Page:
[66] Commonwealth Ombudsman, Centrelink: The Right of Review: Having Choices—Making Choices (2011), 5.

[67] Social Security (Administration) Act 1999 (Cth) s 142. Under the NTER, amendments were made to the Act which provided that the Social Security Appeal Tribunal could not review a decision made under pt 3B to apply income management to a person, or to exempt them from income management. However, amending legislation in 2009 repealed that section (s 144(ka)) thus providing the right to seek external review from the SSAT: Family Assistance and Other Legislation Amendment (2008 Budget and Other Measures) Act 2009 (Cth) sch 2. Decisions of the Social Security Appeal Tribunal may be appealed to the Administrative Appeals Tribunal and the Federal Court of Australia.

[68] Australian Law Reform Commission, Family Violence and Commonwealth Laws, Discussion Paper 76 (2011), Proposal 13–1.

[69] National Welfare Rights Network, Submission CFV 150; Indigenous Law Centre, Submission CFV 144; Equality Rights Alliance—Women’s Voices for Gender Equality, Submission CFV 143; AASW (Qld) and WRC Inc (Qld), Submission CFV 138; AASW (Qld) and WRC Inc (Qld), Submission CFV 137; Good Shepherd Youth & Family Service, Submission CFV 132; Federation of Ethnic Communities’ Councils of Australia, Submission CFV 126; National Council of Single Mothers and their Children, Submission CFV 119; CAALAS, Submission CFV 107; Aboriginal & Torres Strait Islander Women’s Legal & Advocacy Service, Submission CFV 103; Aboriginal & Torres Strait Islander Women’s Legal Service North Queensland, Submission CFV 99. The following submissions in response to the Issues Paper, Australian Law Reform Commission, Family Violence and Commonwealth Laws—Social Security Law, Issues Paper 39 (2011), were to similar effect: CAALAS, Submission CFV 78; North Australian Aboriginal Justice Agency, Submission CFV 73; ADFVC, Submission CFV 71; WRC (NSW), Submission CFV 70; WRC Inc (Qld), Submission CFV 66; Good Shepherd Youth & Family Service, McAuley Community Services for Women and Kildonan Uniting Care, Submission CFV 65; Sole Parents’ Union, Submission CFV 63; WEAVE, Submission CFV 58; Council of Single Mothers and their Children (Vic), Submission CFV 55.

[70] Federation of Ethnic Communities’ Councils of Australia, Submission CFV 126.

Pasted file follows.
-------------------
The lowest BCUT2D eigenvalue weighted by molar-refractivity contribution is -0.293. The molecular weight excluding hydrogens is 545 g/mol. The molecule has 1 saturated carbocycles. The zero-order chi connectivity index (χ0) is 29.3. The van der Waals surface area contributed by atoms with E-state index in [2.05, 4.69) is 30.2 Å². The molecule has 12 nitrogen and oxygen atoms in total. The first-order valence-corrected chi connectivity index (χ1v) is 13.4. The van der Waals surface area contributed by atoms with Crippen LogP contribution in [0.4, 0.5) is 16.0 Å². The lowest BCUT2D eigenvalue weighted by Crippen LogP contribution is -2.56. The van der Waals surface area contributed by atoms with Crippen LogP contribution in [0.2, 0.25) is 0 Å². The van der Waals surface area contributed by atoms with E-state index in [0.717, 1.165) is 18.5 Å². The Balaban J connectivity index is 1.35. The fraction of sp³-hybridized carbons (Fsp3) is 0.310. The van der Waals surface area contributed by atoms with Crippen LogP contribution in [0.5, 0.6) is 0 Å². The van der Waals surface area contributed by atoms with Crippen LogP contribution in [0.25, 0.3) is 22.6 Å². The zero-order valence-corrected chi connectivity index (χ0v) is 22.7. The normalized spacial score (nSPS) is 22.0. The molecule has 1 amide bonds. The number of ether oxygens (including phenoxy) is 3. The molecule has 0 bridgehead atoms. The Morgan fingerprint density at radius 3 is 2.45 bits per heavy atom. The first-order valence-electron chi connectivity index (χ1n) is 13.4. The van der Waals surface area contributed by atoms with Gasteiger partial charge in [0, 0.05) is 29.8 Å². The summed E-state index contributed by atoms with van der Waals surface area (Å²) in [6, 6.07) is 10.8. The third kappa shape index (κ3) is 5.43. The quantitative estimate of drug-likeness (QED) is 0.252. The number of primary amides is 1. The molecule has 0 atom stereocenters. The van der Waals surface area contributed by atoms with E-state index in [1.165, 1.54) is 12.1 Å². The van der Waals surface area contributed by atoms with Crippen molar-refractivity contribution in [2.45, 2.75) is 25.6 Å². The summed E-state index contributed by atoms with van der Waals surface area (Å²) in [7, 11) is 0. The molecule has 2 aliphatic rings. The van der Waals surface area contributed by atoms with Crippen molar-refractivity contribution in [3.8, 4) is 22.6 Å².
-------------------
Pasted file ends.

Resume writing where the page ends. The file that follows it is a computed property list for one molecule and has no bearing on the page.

[71] Good Shepherd Youth & Family Service, Submission CFV 132.

[72] ADFVC, Submission CFV 71. See also: R Braaf and I Barrett Meyering, Seeking Security: Promoting Women’s Economic Wellbeing Following Domestic Violence (2011), prepared for the ADFVC, 11.

[73] NSW Women’s Refuge Movement, Submission CFV 120.

[74] Equality Rights Alliance, Women’s Experience of Income Management in the Northern Territory (2011), 35.

[75] Ibid.

[76] Equality Rights Alliance—Women’s Voices for Gender Equality, Submission CFV 143.

[77] CAALAS, Submission CFV 78; ADFVC, Submission CFV 71; WRC (NSW), Submission CFV 70; WRC Inc (Qld), Submission CFV 66; Good Shepherd Youth & Family Service, McAuley Community Services for Women and Kildonan Uniting Care, Submission CFV 65; Council of Single Mothers and their Children (Vic), Submission CFV 55.

[78] AASW (Qld) and WRC Inc (Qld), Submission CFV 138; AASW (Qld) and WRC Inc (Qld), Submission CFV 137; Good Shepherd Youth & Family Service, Submission CFV 132; Aboriginal & Torres Strait Islander Women’s Legal Service North Queensland, Submission CFV 99.

[79] Equality Rights Alliance—Women’s Voices for Gender Equality, Submission CFV 143.

[80] CAALAS, Submission CFV 78.

[81] R Braaf and I Barrett Meyering, Seeking Security: Promoting Women’s Economic Wellbeing Following Domestic Violence (2011), prepared for the ADFVC, 100.

[82] Good Shepherd Youth & Family Service, Submission CFV 132.

[83] Equality Rights Alliance—Women’s Voices for Gender Equality, Submission CFV 143.

[84] Aboriginal and Torres Strait Islander Social Justice Commissioner, Social Justice Report 2010 (2011), 10, 12, 22.